No one less than the ancient founders of civilization, the Sumerians experienced a similar fall from the heights as their obsession with victory, superiority and prestige consumed everything they stood for. “Sumer became a ’sick society’ with deplorable failings and distressing shortcomings,” writes Samuel Noah Kramer, in Inanna: Queen of Heaven and Earth. “It yearned for peace but was constantly at war; it professed such ideals as justice, equity and compassion but abounded in injustice, inequality and oppression; materialistic and short sighted, it unbalanced the ecology essential to its economy” And so Sumer came to a cruel, tragic end.”
When the smoke clears following the presidential election of 2016, Americans will at last see through the cover of darkness and realize that we have been witnessing an empire in the midst of its death throes.
Regardless of what the election brings we must now rid ourselves of the delusions of empire that have been driving our leadership toward self-annihilation for millennia and build, from the ground up, a democracy we can be proud of.
Copyright 2016 Fitzgerald & Gould All rights reserved
By Paul Fitzgerald Elizabeth Gould November 3, 2016 opednews.com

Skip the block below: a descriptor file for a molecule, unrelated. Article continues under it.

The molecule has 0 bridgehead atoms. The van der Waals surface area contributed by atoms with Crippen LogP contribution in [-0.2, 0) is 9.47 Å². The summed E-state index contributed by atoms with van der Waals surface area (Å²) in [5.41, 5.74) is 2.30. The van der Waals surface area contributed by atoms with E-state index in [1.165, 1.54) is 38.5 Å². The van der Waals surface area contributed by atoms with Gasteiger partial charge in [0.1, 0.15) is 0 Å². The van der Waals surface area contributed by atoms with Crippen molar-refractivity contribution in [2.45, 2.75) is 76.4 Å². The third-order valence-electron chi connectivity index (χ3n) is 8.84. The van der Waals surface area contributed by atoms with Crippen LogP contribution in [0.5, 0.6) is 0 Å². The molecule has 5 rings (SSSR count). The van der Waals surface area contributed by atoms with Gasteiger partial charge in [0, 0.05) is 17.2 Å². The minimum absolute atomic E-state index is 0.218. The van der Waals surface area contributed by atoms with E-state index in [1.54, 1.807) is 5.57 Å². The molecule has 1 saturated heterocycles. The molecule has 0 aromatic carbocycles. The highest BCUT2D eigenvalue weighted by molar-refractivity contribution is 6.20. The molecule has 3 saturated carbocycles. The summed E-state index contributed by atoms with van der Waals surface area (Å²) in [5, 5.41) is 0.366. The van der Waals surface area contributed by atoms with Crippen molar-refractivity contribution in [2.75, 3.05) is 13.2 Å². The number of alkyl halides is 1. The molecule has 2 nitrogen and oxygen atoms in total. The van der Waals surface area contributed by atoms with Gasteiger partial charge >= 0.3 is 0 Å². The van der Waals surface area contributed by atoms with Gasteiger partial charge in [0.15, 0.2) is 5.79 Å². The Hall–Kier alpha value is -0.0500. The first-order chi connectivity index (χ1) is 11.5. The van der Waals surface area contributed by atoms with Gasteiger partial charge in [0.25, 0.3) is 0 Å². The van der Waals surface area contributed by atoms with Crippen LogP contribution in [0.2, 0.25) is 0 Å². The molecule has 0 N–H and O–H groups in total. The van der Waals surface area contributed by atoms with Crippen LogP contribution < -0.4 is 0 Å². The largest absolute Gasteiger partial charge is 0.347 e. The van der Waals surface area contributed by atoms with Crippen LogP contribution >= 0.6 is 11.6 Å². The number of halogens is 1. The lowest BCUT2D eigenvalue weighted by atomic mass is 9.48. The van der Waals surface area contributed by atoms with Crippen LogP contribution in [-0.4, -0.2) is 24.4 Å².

St. Thomas Aquinas (1225-1274) laid out the conditions when war could be justified long before nuclear weapons were imagined
Carlo Crivelli (1435–1495) [Public domain], via Wikimedia Commons) License DMCA
As odd as it may seem to American audiences of 2016, William Pfaff’s use of medieval mysticism to describe American thinking is not as far beneath the surface of present day American policy as one might think. In fact following the crisis brought about by the failure of advanced technology to defeat Communism in Vietnam, America’s premier defense intellectuals were quick to fall back on the Middle Ages for a moral justification of their fantasies.
One vivid example came from future Reagan administration officials Colin S. Grayand Keith Paynein the summer 1980 edition of Foreign Policymagazine who declared in an article titled “Victory is Possible” that: “Nuclear War is possible.But unlike Armageddon, the apocalyptic war prophesied to end history, nuclear war can have a wide range of options” If American nuclear power is to support U.S. foreign policy objectives, the United States must possess the ability to wage nuclear war rationally.”